Wednesday, October 11, 2017

Gardens Speak – unearthing Syrian stories from beyond the grave #BelFest (until 22 October)

I'm slowly walking back up Belfast’s Botanic Avenue at about a third of pace I would usually strike. There is earth under some of my fingernails. A to do list of a thousand and one things no longer seem so urgent. I’m preoccupied with the live of one young man who died near the beginning of the Syrian uprising.

As part of Gardens Speak I’ve been lying flat on a bed of cold moist earth, listening to Balil tell his story ‘from the grave’. I’ve used my hands to scrape away the loose soil. In the dark and quiet I’ve lain down and listened to the story of his return from sheltering as a refugee in Lebanon to his home city of Homs when he heard that change was possible. I’ve listened to his involvement in the grassroots protests, and heard about the bomb that fell in an airstrike and took his life, and discovered about his burial in the family’s back garden. His story was just one of ten that are shared in the installation.
Across Syria, many gardens conceal the dead bodies of activists and protesters who adorned the streets during the early periods of the uprising. These domestic burials play out a continuing collaboration between the living and the dead. The dead protect the living by not exposing them to further danger at the hands of the regime. The living protect the dead by conserving their identities, telling their stories, and not allowing their deaths to become instruments to the regime.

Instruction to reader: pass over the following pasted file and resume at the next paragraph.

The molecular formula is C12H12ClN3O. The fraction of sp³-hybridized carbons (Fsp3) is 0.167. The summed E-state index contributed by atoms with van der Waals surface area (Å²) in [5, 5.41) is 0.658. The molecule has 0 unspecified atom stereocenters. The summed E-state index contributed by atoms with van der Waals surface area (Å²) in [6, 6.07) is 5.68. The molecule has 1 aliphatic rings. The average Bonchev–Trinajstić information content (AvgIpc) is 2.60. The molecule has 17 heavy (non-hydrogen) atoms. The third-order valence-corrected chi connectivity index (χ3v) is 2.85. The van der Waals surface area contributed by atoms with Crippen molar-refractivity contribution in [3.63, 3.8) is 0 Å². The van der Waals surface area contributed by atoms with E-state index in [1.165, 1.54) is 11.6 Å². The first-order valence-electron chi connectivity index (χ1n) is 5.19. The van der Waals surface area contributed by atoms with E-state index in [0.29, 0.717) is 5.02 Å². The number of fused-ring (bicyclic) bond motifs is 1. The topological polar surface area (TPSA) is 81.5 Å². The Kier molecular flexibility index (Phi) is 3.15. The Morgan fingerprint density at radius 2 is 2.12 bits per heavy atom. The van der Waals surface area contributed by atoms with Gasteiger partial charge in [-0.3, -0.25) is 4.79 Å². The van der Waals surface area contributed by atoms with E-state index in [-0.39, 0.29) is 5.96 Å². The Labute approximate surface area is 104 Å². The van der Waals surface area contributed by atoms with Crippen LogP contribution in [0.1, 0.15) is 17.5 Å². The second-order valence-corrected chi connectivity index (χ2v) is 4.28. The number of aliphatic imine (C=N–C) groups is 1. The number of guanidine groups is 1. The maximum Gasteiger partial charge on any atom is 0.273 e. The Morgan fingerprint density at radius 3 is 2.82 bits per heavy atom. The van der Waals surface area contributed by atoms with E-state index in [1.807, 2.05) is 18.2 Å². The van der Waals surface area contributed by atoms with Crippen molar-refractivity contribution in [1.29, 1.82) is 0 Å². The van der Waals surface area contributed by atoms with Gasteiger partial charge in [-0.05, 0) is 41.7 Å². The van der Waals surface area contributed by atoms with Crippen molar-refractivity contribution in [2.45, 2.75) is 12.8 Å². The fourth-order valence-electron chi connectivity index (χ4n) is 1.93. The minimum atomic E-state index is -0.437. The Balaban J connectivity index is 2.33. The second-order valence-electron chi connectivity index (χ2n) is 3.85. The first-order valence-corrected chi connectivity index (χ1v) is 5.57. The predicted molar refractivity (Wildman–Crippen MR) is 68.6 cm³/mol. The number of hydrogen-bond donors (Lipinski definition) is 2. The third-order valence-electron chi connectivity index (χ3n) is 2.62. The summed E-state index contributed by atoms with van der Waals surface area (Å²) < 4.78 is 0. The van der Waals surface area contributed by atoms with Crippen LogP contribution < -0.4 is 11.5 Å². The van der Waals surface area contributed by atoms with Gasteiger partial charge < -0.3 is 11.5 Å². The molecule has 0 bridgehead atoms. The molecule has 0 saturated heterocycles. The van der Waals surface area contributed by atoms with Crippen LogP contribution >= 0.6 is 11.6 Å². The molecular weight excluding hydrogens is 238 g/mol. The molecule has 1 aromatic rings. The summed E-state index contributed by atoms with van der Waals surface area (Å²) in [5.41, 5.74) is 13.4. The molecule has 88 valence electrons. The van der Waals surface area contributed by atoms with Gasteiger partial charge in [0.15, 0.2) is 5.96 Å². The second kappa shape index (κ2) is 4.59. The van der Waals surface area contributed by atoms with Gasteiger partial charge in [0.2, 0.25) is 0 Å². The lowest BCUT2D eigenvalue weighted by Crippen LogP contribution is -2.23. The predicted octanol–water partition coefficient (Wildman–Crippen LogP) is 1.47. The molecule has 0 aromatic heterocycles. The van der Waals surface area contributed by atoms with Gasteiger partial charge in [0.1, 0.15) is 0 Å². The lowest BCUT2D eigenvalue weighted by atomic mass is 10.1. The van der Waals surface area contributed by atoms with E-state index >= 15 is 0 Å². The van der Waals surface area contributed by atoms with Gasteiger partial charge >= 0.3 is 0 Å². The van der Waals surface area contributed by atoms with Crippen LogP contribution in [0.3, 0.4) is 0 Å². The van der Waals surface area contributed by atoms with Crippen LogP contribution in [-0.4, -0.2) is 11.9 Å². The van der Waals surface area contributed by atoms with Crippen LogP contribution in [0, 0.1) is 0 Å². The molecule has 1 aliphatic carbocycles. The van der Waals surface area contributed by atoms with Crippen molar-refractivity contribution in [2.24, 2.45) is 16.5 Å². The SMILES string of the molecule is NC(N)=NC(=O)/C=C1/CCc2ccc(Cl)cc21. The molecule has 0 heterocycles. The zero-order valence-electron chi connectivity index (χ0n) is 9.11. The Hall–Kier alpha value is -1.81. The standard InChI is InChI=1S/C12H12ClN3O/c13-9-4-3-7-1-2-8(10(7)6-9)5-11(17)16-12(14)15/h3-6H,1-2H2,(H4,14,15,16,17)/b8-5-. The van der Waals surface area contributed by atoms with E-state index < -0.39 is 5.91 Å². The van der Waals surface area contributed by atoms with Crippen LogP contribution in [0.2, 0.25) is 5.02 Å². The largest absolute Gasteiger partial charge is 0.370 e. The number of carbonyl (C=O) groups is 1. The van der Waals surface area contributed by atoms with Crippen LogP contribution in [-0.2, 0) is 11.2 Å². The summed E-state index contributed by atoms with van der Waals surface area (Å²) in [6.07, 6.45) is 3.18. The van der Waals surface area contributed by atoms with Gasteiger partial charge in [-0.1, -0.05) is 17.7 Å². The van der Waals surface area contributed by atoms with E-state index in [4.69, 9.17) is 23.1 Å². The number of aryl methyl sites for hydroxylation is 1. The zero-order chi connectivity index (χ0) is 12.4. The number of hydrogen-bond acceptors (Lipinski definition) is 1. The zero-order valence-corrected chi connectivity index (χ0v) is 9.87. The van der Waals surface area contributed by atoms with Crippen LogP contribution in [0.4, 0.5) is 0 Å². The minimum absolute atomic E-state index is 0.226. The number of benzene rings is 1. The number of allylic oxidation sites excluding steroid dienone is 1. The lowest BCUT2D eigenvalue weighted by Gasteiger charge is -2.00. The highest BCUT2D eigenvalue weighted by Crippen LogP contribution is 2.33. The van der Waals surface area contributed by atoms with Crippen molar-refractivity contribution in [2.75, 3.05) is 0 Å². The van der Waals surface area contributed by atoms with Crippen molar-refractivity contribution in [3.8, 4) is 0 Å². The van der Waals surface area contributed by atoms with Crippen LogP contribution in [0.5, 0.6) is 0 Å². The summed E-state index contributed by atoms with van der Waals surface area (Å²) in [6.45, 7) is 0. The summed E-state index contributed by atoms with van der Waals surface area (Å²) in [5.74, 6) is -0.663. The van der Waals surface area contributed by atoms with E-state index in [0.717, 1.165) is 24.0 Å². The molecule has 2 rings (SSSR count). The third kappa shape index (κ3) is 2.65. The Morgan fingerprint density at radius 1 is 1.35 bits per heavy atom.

Artist Tania El Khoury told the Guardian’s Lyn Gardner:
“These burials are often an act of resistance. Funerals in Syria often lead to more deaths: there have been incidents of the shelling of cemeteries while funerals are taking place, and in some instances before the burial can take place the families are asked to sign documents exonerating the Assad regime of their loved one’s death. The lack of liberation follows people even into death.”

The narratives of the deceased have been constructed into the oral histories featured in the production with the help of family and friends, along with audio that has been found that marks their final moments.

There is power in one story, one life, being singled out from the deadly statistics that mask the individual tragedies in conflict situations. Hearing about the earlier fate of Balil’s brothers and the impact of continued conflict on his children adds to the sense of grief.

Lying with my head pressed to the earth, there were echoes of Northern Ireland’s civil rights protests and some Troubles’ deaths.

Having a chance to quietly sit and respond to Balil’s story was very moving and for me anchors the impact of Tania El Khoury’s interactive sound installation which forms part of this year’s Belfast International Arts Festival. More information on the creation of the piece and its future touring dates and locations on the artist’s website.

Gardens Speak runs five times a day in 12-13 Shaftesbury Square until 22 October. Booking is essential and latecomers cannot be admitted.

Rosemary Jenkinson’s new play Lives in Translation is also part of the festival programme. It brings to life the reality of navigating the asylum process through translation and translators. 

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